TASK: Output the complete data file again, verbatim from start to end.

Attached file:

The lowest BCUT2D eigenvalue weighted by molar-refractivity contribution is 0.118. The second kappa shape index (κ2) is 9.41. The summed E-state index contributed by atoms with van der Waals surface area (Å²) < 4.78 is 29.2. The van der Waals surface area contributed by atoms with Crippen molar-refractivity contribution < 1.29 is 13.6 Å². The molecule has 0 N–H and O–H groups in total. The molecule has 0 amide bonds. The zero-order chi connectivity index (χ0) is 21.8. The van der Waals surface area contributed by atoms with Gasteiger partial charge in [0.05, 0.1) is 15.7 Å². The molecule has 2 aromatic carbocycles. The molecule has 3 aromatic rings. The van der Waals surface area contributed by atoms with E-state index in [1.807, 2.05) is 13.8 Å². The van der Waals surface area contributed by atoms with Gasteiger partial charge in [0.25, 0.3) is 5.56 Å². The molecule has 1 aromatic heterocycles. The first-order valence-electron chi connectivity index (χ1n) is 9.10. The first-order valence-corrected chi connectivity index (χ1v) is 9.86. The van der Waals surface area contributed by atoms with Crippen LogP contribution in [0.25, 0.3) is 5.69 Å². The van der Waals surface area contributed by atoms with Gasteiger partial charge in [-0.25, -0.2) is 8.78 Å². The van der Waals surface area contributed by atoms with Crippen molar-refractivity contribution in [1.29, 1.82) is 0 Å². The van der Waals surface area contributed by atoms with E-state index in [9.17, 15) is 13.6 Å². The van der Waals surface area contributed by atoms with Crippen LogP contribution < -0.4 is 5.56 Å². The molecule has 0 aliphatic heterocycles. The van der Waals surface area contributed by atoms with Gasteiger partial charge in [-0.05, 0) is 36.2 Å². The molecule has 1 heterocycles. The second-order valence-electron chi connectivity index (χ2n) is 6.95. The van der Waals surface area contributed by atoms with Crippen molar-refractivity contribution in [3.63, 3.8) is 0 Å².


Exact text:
The lowest BCUT2D eigenvalue weighted by molar-refractivity contribution is 0.118. The second kappa shape index (κ2) is 9.41. The summed E-state index contributed by atoms with van der Waals surface area (Å²) < 4.78 is 29.2. The van der Waals surface area contributed by atoms with Crippen molar-refractivity contribution < 1.29 is 13.6 Å². The molecule has 0 N–H and O–H groups in total. The molecule has 0 amide bonds. The zero-order chi connectivity index (χ0) is 21.8. The van der Waals surface area contributed by atoms with Gasteiger partial charge in [0.05, 0.1) is 15.7 Å². The molecule has 2 aromatic carbocycles. The molecule has 3 aromatic rings. The van der Waals surface area contributed by atoms with E-state index in [1.807, 2.05) is 13.8 Å². The van der Waals surface area contributed by atoms with Gasteiger partial charge in [0.25, 0.3) is 5.56 Å². The molecule has 1 aromatic heterocycles. The first-order valence-electron chi connectivity index (χ1n) is 9.10. The first-order valence-corrected chi connectivity index (χ1v) is 9.86. The van der Waals surface area contributed by atoms with Crippen LogP contribution in [0.25, 0.3) is 5.69 Å². The van der Waals surface area contributed by atoms with Gasteiger partial charge in [-0.25, -0.2) is 8.78 Å². The van der Waals surface area contributed by atoms with Crippen molar-refractivity contribution in [1.29, 1.82) is 0 Å². The van der Waals surface area contributed by atoms with E-state index in [9.17, 15) is 13.6 Å². The van der Waals surface area contributed by atoms with Crippen LogP contribution < -0.4 is 5.56 Å². The molecule has 0 aliphatic heterocycles. The van der Waals surface area contributed by atoms with Gasteiger partial charge in [-0.05, 0) is 36.2 Å². The molecule has 1 heterocycles. The second-order valence-electron chi connectivity index (χ2n) is 6.95. The van der Waals surface area contributed by atoms with Crippen molar-refractivity contribution in [3.63, 3.8) is 0 Å².